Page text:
By Debbie Adams
Matt Chen came to the United States from Beijing, China, in August 2019 to enroll as a freshman at Roanoke Valley Christian Schools (RVCS). Prior to coming to America, Matt had been studying online with Dreyer Coaching to improve his English speaking, reading, and writing skills. The online school was founded in 2008 by Scott and Deborah Dreyer of Vinton. Scott teaches English to Chinese-language speakers, mostly located in China and Taiwan. Deborah teaches Chinese to English speaking students.
Matt’s family had discovered Dreyer Coaching through his father’s co-worker whose son was studying with the school. Matt’s online studies included 15 hours of intense instruction each week from 7 to 10 p.m., Monday through Friday.
Matt’s mother, Lydia Du, a high school English teacher in Beijing, wanted him to come to America to continue his education because of the opportunities and possibilities available– to be an independent young adult, to explore a new environment, and to “experience a new kind of life,” free from the intense pressure of Chinese schools.
In his studies with Dreyer Coaching, Matt had shown an aptitude for the English language and was already quite fluent before he arrived in Vinton.
At the time, Matt said while studying with online was very beneficial to improving his English language skills, he wanted “to try American school life.” Studying online has many advantages including a more flexible schedule and no traveling to classes, but he wanted to “live the life.”
When the family made the decision for Matt to live and study in the United States, Roanoke was the obvious choice since Dreyer Coaching was located here and one of the services offered by the Dreyers was boarding students during the school year. He felt comfortable with the Dreyers since they had already spent so much time together online.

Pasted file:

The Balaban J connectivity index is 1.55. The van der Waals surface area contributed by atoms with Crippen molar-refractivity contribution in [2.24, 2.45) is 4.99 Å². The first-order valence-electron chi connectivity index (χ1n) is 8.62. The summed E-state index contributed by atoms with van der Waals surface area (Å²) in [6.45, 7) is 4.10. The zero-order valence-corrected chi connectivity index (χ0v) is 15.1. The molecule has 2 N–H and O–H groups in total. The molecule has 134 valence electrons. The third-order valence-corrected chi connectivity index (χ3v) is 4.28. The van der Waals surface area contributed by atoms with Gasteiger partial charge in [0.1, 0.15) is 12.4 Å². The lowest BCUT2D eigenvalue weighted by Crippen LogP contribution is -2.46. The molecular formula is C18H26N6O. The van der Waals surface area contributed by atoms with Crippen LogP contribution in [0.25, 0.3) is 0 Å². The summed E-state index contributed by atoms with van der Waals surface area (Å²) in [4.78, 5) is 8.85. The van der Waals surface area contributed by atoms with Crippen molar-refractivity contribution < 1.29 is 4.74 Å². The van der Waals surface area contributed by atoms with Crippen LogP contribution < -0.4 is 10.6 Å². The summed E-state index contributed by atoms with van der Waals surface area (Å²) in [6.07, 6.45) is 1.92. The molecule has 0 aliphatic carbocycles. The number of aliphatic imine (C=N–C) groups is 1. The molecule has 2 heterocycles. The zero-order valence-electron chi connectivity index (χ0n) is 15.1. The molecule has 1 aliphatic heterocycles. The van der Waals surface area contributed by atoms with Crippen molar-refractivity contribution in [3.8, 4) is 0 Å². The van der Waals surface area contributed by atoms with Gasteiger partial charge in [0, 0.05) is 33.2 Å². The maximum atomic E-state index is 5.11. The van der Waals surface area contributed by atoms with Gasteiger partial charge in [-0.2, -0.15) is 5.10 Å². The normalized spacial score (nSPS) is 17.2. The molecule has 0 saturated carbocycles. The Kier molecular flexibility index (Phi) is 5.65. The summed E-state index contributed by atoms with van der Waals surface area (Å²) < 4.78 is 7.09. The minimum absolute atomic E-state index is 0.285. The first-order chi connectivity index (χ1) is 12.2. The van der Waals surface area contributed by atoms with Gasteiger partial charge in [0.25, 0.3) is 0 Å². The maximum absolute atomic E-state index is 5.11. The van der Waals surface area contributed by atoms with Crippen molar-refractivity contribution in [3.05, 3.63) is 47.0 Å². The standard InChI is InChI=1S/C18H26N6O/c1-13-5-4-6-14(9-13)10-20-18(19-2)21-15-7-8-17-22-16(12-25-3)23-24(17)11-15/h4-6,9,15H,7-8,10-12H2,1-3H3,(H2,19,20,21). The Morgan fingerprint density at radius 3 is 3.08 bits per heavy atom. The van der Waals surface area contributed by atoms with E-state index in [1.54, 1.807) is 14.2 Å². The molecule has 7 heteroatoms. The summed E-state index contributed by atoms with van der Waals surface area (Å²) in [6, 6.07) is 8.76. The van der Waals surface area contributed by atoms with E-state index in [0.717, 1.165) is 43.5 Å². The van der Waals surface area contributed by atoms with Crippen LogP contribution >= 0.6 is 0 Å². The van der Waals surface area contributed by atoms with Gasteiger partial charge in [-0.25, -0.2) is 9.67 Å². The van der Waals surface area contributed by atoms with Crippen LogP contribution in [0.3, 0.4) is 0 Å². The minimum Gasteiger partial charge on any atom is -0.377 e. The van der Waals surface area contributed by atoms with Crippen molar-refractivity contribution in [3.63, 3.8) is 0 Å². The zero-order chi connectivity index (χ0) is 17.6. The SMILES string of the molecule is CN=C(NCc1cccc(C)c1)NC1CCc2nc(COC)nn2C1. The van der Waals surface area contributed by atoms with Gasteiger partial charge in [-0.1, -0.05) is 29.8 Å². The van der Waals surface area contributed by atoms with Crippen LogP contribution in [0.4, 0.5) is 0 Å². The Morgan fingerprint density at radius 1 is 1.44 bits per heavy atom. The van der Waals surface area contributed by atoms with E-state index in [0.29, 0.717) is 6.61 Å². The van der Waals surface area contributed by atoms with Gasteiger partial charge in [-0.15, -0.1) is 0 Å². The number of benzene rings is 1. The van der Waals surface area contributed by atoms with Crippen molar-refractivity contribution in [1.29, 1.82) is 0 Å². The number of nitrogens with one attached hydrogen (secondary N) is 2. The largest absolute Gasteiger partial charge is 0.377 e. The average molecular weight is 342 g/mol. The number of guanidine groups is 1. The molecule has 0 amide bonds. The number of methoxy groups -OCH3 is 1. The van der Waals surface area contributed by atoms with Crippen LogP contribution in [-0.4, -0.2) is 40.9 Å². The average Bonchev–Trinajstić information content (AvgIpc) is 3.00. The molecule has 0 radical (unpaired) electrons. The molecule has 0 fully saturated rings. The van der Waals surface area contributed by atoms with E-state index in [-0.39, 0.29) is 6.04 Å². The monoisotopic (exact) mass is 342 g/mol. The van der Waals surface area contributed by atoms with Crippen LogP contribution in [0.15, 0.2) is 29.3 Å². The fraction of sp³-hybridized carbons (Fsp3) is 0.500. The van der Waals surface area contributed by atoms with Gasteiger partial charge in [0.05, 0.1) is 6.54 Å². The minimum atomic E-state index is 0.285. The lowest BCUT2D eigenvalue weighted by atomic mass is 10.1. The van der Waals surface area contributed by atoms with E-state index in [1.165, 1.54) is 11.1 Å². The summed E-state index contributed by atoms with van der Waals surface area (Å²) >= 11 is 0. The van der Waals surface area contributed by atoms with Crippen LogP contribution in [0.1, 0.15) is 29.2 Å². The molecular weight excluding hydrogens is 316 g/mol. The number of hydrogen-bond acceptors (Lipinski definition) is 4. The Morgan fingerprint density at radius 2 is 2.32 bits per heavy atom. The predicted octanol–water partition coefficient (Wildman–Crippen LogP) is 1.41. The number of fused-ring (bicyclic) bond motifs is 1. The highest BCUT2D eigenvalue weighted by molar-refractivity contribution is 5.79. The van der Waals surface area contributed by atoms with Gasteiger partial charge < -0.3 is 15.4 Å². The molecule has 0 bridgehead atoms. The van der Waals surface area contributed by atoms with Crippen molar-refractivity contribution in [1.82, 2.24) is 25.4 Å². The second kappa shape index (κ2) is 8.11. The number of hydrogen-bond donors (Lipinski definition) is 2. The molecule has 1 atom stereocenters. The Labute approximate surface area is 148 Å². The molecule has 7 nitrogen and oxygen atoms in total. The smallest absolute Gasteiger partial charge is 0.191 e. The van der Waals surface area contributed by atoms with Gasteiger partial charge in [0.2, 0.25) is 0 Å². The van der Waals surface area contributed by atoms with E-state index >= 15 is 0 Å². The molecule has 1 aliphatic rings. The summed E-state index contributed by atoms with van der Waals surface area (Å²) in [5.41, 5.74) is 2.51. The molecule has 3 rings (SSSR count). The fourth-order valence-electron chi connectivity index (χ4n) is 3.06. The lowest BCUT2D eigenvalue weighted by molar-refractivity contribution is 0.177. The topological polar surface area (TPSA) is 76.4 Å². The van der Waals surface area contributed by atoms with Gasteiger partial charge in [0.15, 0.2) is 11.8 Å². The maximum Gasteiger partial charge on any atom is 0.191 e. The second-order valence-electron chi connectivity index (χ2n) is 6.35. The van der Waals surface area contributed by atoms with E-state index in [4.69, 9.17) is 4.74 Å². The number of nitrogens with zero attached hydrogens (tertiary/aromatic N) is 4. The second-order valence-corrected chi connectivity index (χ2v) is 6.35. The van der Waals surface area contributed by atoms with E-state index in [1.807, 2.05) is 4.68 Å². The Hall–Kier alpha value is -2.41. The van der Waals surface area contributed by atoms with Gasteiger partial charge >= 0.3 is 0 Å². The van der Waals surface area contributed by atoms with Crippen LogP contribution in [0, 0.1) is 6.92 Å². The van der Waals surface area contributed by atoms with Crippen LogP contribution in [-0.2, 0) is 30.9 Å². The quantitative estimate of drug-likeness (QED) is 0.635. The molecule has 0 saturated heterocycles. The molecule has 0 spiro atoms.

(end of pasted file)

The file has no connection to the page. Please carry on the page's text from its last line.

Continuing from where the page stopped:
Lydia has found the Dreyer Coaching team “very professional and committed to teaching Matt.”
The Dreyers have raised four children, all grown and out of the house now, and also have grandchildren, so adding Matt brought minimal disruption to their lives. Scott says that Matt is very mature, adaptable, and “easy to live with.”
Matt arrived in Vinton just before school opened in 2019. Scott had recommended RVCS because of their excellent reputation and their long history of a strong international program. Now in the 2021-2022 school year, RVCS has two students from Mainland China and three from Taiwan.
Currently a junior, Matt is enrolled in Calculus, Chemistry, American History, English, Bible, art, and computer courses, with art his favorite. He no longer studies formally with Dreyer Coaching in his off hours from school. However, the Dreyers seem to include English instruction in everyday conversation and make every effort to expand his vocabulary in a “natural environment,” just as they would with their own children.
Matt has made excellent progress at the school in his three years there. He is already preparing for the next step in his education, taking his PSAT and SAT tests and considering various four-year colleges and universities.
He will also be taking the challenging Test of English as a Foreign Language (TOEFL) which measures the English language ability of non-native speakers wishing to enroll in English-speaking universities. The tests cover English reading, listening, speaking, and writing skills and are indicative of the ability to apply the language.
Scott says Matt’s scores have been “awesome” and he is being recruited by colleges, receiving mail almost daily from schools “interested in him.” Currently the University of Pittsburgh is at the top of his list, mainly because of friends there.
Matt is contemplating what to major in. Right now, he is focused on biology, considering a career as a physician’s assistant.